TAMPA — Hillsborough County commissioners have asked that the School Board immediately halt plans to raise any more cell towers at schools until concerns about community involvement are resolved.
The letter arrived Tuesday, shortly before school leaders went into a public meeting packed with orange-clad parents and students protesting the towers, and another large group supporting the towers and the money they raise for schools.
Commission Chairman Ken Hagan, who signed the letter, said the county wants to "ensure that we're doing everything we can to protect our children and to ensure that the public has the opportunity to participate in the process."
School Board chairwoman Carol Kurdell noted that district officials needed time to review the letter from the commissioners, which expressed concern that people were not always given the chance to have a say on the possible placement of cell towers.
Kurdell said the district would make sure it had the facts straight and get back to the county by the end of the week.
But it is clear that the community divide over whether to raise cell towers at school campuses will not go away so quickly. School Board members heard an earful on the topic at Tuesday's meeting, where 20 people railed against the cell towers and 12 in support of them.
The sudden outburst comes after more than a dozen Hillsborough schools added cell towers to their campuses in recent years with relatively little attention. Principals were glad to have the extra cash, which can range into the thousands.
That calm ended this year when community protests over a proposal for a cell tower at south Tampa's Coleman Middle prompted the principal to table the idea. Since then, parents have started organizing anti-cell tower campaigns in other communities too.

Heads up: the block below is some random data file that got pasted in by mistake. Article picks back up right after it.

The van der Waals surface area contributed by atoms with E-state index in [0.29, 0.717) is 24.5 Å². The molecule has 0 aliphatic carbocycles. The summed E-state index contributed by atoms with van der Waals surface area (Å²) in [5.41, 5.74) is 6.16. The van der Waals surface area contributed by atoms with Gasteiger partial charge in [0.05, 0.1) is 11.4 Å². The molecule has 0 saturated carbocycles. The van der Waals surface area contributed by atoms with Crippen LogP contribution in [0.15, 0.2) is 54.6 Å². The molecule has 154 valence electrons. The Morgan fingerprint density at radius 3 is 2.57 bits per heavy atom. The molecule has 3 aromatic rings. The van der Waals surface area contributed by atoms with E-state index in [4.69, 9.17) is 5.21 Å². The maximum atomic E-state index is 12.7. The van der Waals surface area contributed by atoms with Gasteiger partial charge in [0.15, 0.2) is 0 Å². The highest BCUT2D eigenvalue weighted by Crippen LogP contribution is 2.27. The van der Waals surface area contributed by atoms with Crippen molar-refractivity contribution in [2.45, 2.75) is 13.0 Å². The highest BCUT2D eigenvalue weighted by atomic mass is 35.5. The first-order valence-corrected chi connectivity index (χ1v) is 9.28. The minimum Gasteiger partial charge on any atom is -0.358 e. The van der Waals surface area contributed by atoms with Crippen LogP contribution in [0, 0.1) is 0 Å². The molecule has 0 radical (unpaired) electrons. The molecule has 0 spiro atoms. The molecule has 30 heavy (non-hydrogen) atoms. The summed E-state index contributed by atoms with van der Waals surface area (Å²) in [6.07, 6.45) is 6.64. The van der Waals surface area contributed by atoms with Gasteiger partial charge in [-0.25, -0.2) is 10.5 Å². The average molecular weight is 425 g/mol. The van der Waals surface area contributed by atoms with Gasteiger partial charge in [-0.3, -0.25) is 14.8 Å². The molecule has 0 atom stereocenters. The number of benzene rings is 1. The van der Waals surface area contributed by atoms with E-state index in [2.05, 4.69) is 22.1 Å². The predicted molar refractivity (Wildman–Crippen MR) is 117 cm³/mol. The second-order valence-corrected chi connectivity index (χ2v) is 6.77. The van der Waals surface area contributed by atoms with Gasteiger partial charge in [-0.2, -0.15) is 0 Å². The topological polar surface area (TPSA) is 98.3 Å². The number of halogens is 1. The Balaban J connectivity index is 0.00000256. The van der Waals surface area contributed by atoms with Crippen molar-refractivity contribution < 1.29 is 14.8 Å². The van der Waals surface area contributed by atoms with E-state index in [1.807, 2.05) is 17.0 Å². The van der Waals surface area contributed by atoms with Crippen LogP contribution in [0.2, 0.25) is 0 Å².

"Schools and communities are being torn apart over this controversial issue," Cynthia Shellabarger, a mother from South Tampa, told the School Board. "I wouldn't touch this issue with a 100-foot cell tower pole."
She said some parents have threatened to stop fundraising for schools. Others talk about boycotting the Florida Comprehensive Assessment Test period. Some are scared to speak out because they fear principals could intimidate their children, she added.
Many opponents brought their children to the meeting, dressed in bright orange shirts that read "No Towers" and "No Towers at Schools." They raised concerns about the health effects of exposing students to the towers, which government regulators have deemed safe. Others worried about the effect on neighborhood property values.
Many came from Pride Elementary in New Tampa, where parents complain they weren't given enough notice before a cell tower went up. Joining them in the campaign against cell phone towers were parents representing schools from Valrico to South Tampa.
And right behind the tower opponents came the residents who want them to go up.
"I encourage you to keep this up," said Pearl Chiarenza, a parent at Cimino Elementary in Valrico, noting that the PTA is struggling to raise $14,000 to pay for recess and school enhancements.
The money available to schools that lease space to cell phone towers "goes a long way for autism. That goes a long way for other education programs that our children need," she said.
Chiarenza agreed that principals should hold meetings in advance with the community, noting that one at Cimino drew just a handful of parents.
After everyone spoke, Kurdell asked superintendent MaryEllen Elia to find answers for the concerns raised and get back to the community, as well as the School Board.
And they also will need to get back to the County Commission, which in light of recent protests decided last week to take another look at a land use change that made it easier to raise cell phone towers at schools without public hearings.
Letitia Stein can be reached at email@example.com or (813) 226-3400. For more education news, visit the Gradebook at blogs.tampabay.com/schools.